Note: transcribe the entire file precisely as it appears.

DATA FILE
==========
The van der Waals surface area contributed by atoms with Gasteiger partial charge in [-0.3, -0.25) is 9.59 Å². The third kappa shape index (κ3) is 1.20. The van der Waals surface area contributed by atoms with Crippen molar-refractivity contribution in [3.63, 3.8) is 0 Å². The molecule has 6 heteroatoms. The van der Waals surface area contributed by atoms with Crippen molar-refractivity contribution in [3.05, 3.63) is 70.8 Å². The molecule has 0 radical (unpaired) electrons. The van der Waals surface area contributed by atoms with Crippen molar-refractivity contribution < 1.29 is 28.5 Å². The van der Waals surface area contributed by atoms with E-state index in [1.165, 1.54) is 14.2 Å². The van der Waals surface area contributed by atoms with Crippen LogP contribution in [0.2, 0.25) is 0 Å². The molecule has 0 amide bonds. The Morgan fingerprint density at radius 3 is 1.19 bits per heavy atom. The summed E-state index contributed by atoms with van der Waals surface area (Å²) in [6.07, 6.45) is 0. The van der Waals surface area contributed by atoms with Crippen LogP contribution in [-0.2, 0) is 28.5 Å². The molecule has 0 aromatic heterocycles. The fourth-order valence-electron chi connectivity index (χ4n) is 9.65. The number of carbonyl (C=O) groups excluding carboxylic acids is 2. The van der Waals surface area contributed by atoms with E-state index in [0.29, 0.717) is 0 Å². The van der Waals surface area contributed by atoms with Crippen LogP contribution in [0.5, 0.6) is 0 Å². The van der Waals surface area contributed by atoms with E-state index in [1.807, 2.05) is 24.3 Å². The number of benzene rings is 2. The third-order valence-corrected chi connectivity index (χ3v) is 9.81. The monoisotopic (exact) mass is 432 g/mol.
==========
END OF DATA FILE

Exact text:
The van der Waals surface area contributed by atoms with Gasteiger partial charge in [-0.3, -0.25) is 9.59 Å². The third kappa shape index (κ3) is 1.20. The van der Waals surface area contributed by atoms with Crippen molar-refractivity contribution in [3.63, 3.8) is 0 Å². The molecule has 6 heteroatoms. The van der Waals surface area contributed by atoms with Crippen molar-refractivity contribution in [3.05, 3.63) is 70.8 Å². The molecule has 0 radical (unpaired) electrons. The van der Waals surface area contributed by atoms with Crippen molar-refractivity contribution < 1.29 is 28.5 Å². The van der Waals surface area contributed by atoms with E-state index in [1.165, 1.54) is 14.2 Å². The van der Waals surface area contributed by atoms with Crippen LogP contribution in [0.2, 0.25) is 0 Å². The molecule has 0 amide bonds. The Morgan fingerprint density at radius 3 is 1.19 bits per heavy atom. The summed E-state index contributed by atoms with van der Waals surface area (Å²) in [6.07, 6.45) is 0. The van der Waals surface area contributed by atoms with Crippen LogP contribution in [-0.2, 0) is 28.5 Å². The molecule has 0 aromatic heterocycles. The fourth-order valence-electron chi connectivity index (χ4n) is 9.65. The number of carbonyl (C=O) groups excluding carboxylic acids is 2. The van der Waals surface area contributed by atoms with E-state index in [0.29, 0.717) is 0 Å². The van der Waals surface area contributed by atoms with Crippen LogP contribution in [0.5, 0.6) is 0 Å². The van der Waals surface area contributed by atoms with E-state index in [1.807, 2.05) is 24.3 Å². The number of benzene rings is 2. The third-order valence-corrected chi connectivity index (χ3v) is 9.81. The monoisotopic (exact) mass is 432 g/mol.